Time flies, especially when you’re studying a subject you love in the heart of Italy.For University of Georgia graduate student Logan Moore, who has spent the last 18 months conducting research and pursuing his master’s degree in sustainable agriculture, his time at the University of Padova, or Università degli Studi di Padova (UNIPD), has come to an end and his degrees are complete.As of Thursday, July 19, Moore became the first graduate of a new dual master’s degree program in sustainable agriculture from the UGA College of Agricultural and Environmental Sciences (CAES) and UNIPD in Italy. He now holds master’s degrees from both universities.The dual master’s degree program was the first of its kind for CAES and for UGA, both of which have long supported international study but didn’t have a dual master’s degree program until 2016.“The dual masters degree in Sustainable Agriculture is the first of its kind for UGA and will be a model for other programs to come,” said Suzanne Barbour, the dean of the graduate school at UGA. “During our visit to UNIPD, we met with department heads and other administrators to discuss additional avenues for collaboration. I envision that we will have many such programs available in the future thank to this pioneering effort in the department of Crop and Soil Sciences.”UGA administrators and faculty joined Moore in Italy to celebrate his graduation.The UGA delegation included Barbour; Brian Watkins, director of international partnerships with the UGA Office of International Education; Paul Klute, director of the Office of Institutional Research; Miguel Cabrera, professor and graduate coordinator in the CAES Department of Crop and Soil Sciences; Gerald Henry, professor in the Department of Crop and Soil Sciences; Dorcas Franklin, professor in the Department of Crop and Soil Sciences; and Jennifer Klute, graduate studies program coordinator for the Department of Crop and Soil Sciences.The program was based on a longtime precision agriculture collaboration between Georgia agricultural scientists and European scientists called the “TransAtlantic Precision Agriculture Consortium.” Spearheaded by George Vellidis, UGA Tifton campus academic director and professor of crop and soil sciences, the consortium supported joint research projects and provided an exchange program for undergraduate students.In 2015, those partnerships led to a memorandum of understanding between UGA and UNIPD, both leaders in precision and sustainable agriculture research.“Logan’s experience at University of Padova has set an example for countless students who are interested in developing both their global competencies and their understanding of precision and sustainable agriculture,” Vellidis said. “Scientists who are able to work across borders will be crucial to solving the problem of feeding the world’s growing population.”Moore, who graduated with his bachelor’s degree in agriscience and environmental systems from UGA-Tifton in spring 2016, studied control methods for the invasive crop pest, the brown marmorated stink bug. He began his coursework at UGA and moved to Italy in May 2017 with his wife, Casey.Two Italian students who pursued their first year of coursework at UNIPD came to UGA around the same time. Stefano Gobbo and Saumuele Lamon, are working with CAES Professor of Horticulture Peggy Ozias-Akin and will graduate in December 2018.As Moore, Gobbo and Di Genova plan for life after grad school, a second class of dual degree program students starts their training.UGA graduates Aaron Bruce and Brendan Fatzinger are currently studying at UNIPD and will graduate in December 2018 and June 2019, respectively. A fourth UGA graduate, Carson Dann, will join them in September.Italian graduate student Samuele Ceolin, who is working at the UGA Athens campus with Professor David Radcliffe of the Department of Crop and Soil Sciences, plans to graduate in May 2019. As does Dario Di Genova, who is working with Assistant Professor Jonathan Oliver in the Department of Plant Pathology.For more information about the opportunities for international study provided by CAES, visit www.caes.uga.edu/students/study-abroad.
At the Essex home of Lindsey and Matt Wignall, Rep. Peter Welch on Tuesday called for a year-long extension of a tax credit that allowed the Wignalls and hundreds of thousands of other middle class families to buy their first home. Welch outlined his support for the First-time Homebuyer Credit Extension Act (H.R. 1993), which would extend a popular and successful program that provides an $8,000 tax credit to families buying their first home. The program has been credited with stabilizing the housing market, creating construction jobs and helping countless families achieve homeownership.Welch called for the extension alongside the Wignall family and Dustin Partlow and Sierra Ouellette – a Burlington couple hoping to take advantage of the credit before it expires November 30. Like families across the country, Partlow and Ouellette are worried they will be unable to afford a new home without the credit.“In this time of economic uncertainty, the First-time Homebuyer Tax Credit has given countless Vermont families support to achieve the dream of homeownership. This tremendously successful program has provided middle class families a much-needed boost while creating construction jobs and boosting the broader economy,” Welch said. “Extending it will ease the uncertainty facing families in the midst of buying a home, and it will help ward off an untimely slump in the housing market.”The First-time Homebuyer Tax Credit – created in July 2008 with the passage of the Housing and Economic Recovery Act – originally capped the credit at $7,500 and required it to be paid back in 15 years. With the passage of the American Recovery and Reinvestment Act in February 2009, the credit was increased to $8,000 and the repayment requirement was waived.H.R. 1993 would extend the credit from November 30, 2009 through December 30, 2010. The bill would also retroactively waive the repayment requirement for those who took advantage of the credit in 2008.According to the Internal Revenue Service, 1.4 million Americans have made use of the credit. Mark Zandy, chief economist for Moody’s Economy.com, said roughly 375,000 of those home purchases would not have taken place without the tax credit.At Tuesday’s event in Essex, a homebuilder, a real estate professional and a banking official discussed the effect the credit has had on creating jobs, restoring the housing market and stimulating the economy. Chris Snyder, executive vice president of Snyder Homes, Leslee McKenzie, president and owner of Hickock and Boardman Real Estate, and Chris D’Elia, President of the Vermont Bankers Association, all spoke in support of extending the tax credit. Source: Welch’s office. 10.6.2009# # #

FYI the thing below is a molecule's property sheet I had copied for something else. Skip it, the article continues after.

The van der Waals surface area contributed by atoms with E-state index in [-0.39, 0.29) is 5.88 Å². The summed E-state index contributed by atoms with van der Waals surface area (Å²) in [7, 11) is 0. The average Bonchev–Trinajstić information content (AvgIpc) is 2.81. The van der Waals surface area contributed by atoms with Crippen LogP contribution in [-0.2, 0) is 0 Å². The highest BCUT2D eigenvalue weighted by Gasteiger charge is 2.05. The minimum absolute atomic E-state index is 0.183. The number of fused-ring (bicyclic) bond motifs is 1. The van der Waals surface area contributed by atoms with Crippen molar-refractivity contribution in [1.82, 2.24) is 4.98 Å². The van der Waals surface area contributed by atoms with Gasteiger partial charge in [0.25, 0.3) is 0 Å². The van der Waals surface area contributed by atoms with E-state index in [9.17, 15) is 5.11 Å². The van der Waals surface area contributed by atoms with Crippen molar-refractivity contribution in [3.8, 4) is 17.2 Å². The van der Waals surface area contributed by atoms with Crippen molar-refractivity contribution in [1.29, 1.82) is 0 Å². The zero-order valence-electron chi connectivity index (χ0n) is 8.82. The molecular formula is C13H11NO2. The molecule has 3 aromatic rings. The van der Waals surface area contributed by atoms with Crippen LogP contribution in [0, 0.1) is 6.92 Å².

Analyst Chris Collinsworth had this to say about the missed call. “You have to remember that the officials are seeing the action in real time” or something to that effect. Well officials are paid to call the game in “real time” aren’t they? Isn’t that how the game is played? There can be no excuses. If an official’s reflexes or eyesight are lacking or questionable, that official should be replaced. But to suggest that a play is too fast for the naked eye and may not be able to be adjudicated properly, then human judgment should not be relied upon. The players should determine the outcome of the game, not bogus calls or non calls.There was something else I noticed after the game. The Elvis Pressley sneer that Brady usually wears looked sorta kinda teary. This was a game about redemption and evolution not only for the Giants but for all of the teams that had been embarrassed by the ego and mean spirited nature of the Patriots. Remember the year that Brady said that he wanted to “kill” the opposition, not physically but destroy their spirit. It also came to a point that for some reason, Bill Belichick seemed to think that he was untouchable. In spite of the serious charges of cheating and penalties that were levied against them in the past, the spinsters still keep blowing smoke about the so-called New England dynasty. But I find this a bit odd. The Patriots won three Super Bowls prior to the uncovering of the ‘Spygate’ illegal videotaping scandal in 2007. Belichick won the 2007 Coach of the Year award anyway, proving that anything goes in the NFL as long as you’re winning. All seems to be fair in war, love, and cheating. And do not forget the “Phantom” fumble and the invocation of the infamous “Tuck Rule” in the divisional playoff game between the Patriots and the Raiders on a cold night in Foxborough, on January 19, 2002. Technically that botched call was one of the stolen moments the NFL will never get back. You can place a fat asterisk next to that game because eight days later on January 27, they illegally recorded practice footage of the Steelers prior to the AFC Championship game which the Patriots won advancing to Super Bowl XXXVI. If the non fumble call did not happen against the Raiders, they would have never made it to their first Super Bowl. The only Super Bowl that they competed in “post-Spygate” before XLVI was XLII and they lost that one as well to the Giants. New England won Super Bowls XXXIX and XXXVIII against the Philadelphia Eagles and the Carolina Panthers, respectively before the Patriots cheating methods were exposed. It has already been proven that New England illegally filmed a St. Louis Rams walk through prior to defeating the Rams in XXXVI. Hey, before ‘Spygate’, three Super Bowl victories, after “gate”, zilch, zero, nada, none.All other cheating incidents in sports were treated a bit differently. Remember the Black Sox scandal from the year 1919. What about baseball legend and manager Pete Rose betting on his own team? The beautiful track and field star Marion Jones was stripped of her Olympic medals and even jailed because of her alleged use of illegal steroids. MLB pitcher Joe Niekro pitched for over two decades and at times was suspected of altering the baseball. In 1987, Niekro was pitching for the Minnesota Twins when the opposing team accused him of doctoring the ball. Umpires made him empty his pockets and an emory board and a piece of sandpaper fell to the mound. He was suspended for ten games. One of the earliest college basketball point shaving scandals involved the 1951 City College of New York basketball team. The scandal entrapped over thirty players and was funded by organized crime. I can’t get over it. See boys and girls the New England Patriots cheated to be on the “edge of glory” but with their dark and sinister methods they will always just be on the “edge of night.”Game notes: During the half-time show my stepdaughter asked me how old was Madonna? I guessed that she was in her late forties. She jumped on her iPhone and informed me that the “material girl” happened to be fifty-three. Damn, she is still super fine!(Aubrey Bruce can be reached at: email@example.com or 412-583-6741. Bruce is also the NFL/AFC North analyst on the “Odd Couple Sports Show’ streaming live on Fox Sports radio; WCWA 1230am, Toledo, Ohio, Wednesdays from 11-11:30 a.m.) Super Bowl XLVI between the New England Patriots and the New York Giants at Lucas Oil Stadium in Indianapolis was a knuckle scraper and a “gusher” of a legendary football game. The Giants blocked the entrance to the yellow brick road of immortality for Patriots head coach Bill Belichick and quarterback Tom “terrific” Brady by defeating the squad from Beantown 21-17. Forget the score, there is a rotten smelling fish in the butcher shop. The only black eye regarding the game was the “missed” call on the Patriots, an obvious pass interference non call that very well could’ve altered the course of the game and NFL history.